A former Romanian justice minister says he will be removed as one of the country’s two representatives at the Venice Commission, calling the request for his dismissal a politically motivated move.
The ex-minister Tudorel Toader said his impending removal came after a ruling by the European Court of Human Rights last month that Romania’s former anti-graft chief had been wrongly dismissed.
Toader engineered the dismissal of Romania’s then chief anti-graft prosecutor, Laura Codruta Kovesi.
Romanian Prime Minister Ludovic Orban last month said Toader was an “embarrassment” as a member of the commission, the Council of Europe’s advisory body which help states wishing to bring their legal and institutional structures into line with European standards.
But Toader on Tuesday called his forthcoming dismissal “a political request” by the current minority Liberal government.
Toader, a judge at the Constitutional Court, is one of Romania’s two members at the Venice Commission. It is unclear who will replace him.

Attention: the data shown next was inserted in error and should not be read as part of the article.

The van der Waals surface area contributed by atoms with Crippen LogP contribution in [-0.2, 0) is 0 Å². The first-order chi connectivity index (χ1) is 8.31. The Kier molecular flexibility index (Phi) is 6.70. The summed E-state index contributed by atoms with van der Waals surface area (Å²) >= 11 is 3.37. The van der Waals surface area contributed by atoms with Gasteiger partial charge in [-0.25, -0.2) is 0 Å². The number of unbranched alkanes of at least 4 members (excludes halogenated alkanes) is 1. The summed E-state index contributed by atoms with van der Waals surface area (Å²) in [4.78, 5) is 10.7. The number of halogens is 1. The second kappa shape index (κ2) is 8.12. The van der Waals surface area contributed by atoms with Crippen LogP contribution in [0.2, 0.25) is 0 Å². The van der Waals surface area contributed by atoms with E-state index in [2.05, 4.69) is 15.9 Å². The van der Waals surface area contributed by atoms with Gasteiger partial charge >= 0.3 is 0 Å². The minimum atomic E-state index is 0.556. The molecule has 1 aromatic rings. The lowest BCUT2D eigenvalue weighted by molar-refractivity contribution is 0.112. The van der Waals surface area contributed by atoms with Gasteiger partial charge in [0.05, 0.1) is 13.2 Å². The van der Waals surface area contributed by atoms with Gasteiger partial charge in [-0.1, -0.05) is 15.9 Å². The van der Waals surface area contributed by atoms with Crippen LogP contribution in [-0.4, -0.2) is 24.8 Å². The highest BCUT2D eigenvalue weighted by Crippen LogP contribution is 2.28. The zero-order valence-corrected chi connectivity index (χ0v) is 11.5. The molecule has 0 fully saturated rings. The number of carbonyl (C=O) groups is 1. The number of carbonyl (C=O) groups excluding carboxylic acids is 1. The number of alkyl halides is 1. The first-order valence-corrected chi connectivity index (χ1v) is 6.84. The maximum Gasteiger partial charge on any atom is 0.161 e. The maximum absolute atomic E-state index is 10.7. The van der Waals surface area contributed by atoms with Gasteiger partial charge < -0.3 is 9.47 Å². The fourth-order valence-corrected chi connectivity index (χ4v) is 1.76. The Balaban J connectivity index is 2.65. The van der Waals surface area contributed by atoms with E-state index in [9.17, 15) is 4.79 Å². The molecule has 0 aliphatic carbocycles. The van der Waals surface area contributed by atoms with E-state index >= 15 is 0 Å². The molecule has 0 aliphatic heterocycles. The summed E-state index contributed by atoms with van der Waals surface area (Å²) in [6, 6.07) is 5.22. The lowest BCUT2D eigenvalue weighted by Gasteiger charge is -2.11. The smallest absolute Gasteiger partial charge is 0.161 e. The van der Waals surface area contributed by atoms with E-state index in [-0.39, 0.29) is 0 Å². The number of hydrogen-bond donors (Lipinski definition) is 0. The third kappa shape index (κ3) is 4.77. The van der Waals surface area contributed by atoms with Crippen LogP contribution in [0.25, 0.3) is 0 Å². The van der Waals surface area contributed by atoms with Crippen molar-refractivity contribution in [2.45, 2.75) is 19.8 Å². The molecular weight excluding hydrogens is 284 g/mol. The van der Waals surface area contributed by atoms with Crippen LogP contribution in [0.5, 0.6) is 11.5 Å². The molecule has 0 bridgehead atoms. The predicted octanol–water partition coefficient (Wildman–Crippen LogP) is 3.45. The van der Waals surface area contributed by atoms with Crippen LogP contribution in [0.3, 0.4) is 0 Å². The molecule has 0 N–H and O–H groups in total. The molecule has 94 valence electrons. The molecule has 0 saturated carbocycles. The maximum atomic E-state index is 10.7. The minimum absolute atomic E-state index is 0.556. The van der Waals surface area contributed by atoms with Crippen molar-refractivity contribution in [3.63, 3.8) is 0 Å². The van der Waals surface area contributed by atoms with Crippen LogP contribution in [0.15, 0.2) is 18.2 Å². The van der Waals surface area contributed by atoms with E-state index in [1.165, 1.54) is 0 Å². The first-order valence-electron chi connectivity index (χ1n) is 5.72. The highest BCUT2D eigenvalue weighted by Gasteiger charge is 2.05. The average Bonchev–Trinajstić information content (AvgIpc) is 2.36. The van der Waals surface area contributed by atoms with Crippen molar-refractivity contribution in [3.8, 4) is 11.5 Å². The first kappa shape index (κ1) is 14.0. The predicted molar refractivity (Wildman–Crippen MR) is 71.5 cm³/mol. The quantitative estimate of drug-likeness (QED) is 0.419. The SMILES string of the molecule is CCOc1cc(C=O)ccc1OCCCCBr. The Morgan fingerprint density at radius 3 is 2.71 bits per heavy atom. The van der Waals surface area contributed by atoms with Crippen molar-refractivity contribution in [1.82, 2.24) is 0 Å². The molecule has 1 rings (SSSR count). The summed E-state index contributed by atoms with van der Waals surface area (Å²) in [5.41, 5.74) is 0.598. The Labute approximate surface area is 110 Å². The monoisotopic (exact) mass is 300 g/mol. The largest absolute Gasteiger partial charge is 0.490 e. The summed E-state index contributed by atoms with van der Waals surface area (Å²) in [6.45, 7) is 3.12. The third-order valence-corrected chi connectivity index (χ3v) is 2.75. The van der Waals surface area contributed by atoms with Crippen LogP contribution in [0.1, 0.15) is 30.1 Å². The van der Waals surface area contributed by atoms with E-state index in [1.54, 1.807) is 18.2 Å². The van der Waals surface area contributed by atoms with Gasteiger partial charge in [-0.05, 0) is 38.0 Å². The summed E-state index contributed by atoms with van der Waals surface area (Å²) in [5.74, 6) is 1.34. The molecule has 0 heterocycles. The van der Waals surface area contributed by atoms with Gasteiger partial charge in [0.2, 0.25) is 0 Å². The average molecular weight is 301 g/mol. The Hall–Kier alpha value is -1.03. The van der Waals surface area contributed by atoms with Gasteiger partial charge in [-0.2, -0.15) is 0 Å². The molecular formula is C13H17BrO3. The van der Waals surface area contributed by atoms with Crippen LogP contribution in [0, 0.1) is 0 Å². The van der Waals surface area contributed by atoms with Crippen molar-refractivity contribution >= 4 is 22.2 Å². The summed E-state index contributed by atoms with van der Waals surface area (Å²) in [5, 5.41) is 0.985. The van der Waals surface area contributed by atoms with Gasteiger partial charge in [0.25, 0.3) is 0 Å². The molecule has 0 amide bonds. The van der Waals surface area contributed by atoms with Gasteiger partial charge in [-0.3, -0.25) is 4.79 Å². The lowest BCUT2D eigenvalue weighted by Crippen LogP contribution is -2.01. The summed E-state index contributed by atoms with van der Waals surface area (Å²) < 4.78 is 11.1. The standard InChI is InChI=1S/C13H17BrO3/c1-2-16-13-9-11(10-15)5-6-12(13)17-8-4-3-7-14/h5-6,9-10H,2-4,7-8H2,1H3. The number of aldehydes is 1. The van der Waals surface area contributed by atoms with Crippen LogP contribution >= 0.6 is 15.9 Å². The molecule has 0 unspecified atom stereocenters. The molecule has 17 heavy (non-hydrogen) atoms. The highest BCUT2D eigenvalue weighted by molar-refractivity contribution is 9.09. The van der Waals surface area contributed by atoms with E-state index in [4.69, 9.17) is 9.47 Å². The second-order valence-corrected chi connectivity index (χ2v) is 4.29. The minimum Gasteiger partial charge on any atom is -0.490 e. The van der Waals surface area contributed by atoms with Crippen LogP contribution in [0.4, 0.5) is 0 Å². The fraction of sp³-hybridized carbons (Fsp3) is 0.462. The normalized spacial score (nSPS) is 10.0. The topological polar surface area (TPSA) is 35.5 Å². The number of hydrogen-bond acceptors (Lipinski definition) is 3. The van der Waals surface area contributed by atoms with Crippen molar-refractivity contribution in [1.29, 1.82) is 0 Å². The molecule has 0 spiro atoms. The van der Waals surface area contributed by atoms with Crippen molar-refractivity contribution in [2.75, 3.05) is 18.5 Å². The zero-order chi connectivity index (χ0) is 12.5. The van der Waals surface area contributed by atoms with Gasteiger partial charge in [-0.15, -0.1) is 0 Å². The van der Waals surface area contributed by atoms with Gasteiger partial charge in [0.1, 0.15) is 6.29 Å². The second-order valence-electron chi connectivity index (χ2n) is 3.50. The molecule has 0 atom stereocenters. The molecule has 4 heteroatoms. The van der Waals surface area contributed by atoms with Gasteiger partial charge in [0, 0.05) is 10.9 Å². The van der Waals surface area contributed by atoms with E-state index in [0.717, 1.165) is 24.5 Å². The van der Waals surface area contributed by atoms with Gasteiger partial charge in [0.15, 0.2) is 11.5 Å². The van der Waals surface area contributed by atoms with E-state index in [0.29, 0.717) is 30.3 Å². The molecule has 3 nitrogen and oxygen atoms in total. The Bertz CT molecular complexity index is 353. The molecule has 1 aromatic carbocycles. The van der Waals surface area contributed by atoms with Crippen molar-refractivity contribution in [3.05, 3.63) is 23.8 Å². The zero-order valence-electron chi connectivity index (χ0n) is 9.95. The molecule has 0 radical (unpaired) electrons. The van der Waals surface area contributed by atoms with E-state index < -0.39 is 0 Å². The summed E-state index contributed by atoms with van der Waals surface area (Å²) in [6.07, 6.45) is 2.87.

Reacting to the European court’s ruling in May, Toader said that he had merely carried out a job performance review and proposed Kovesi’s dismissal.
Critics however said Toader was politically motivated and acted as a tool of the then ruling Social Democrats who opposed her anti-corruption drive.
Toader distanced himself from her actual firing, saying that the Constitutional Court had ruled that she be removed and President Klaus Iohannis had signed off on the court’s ruling.
The European court said the Kovesi’s removal in 2018 had „defeated the very purpose of maintaining judicial independence” and must have had „a chilling effect” on the ability of magistrates to engage in public debate on legislative reforms.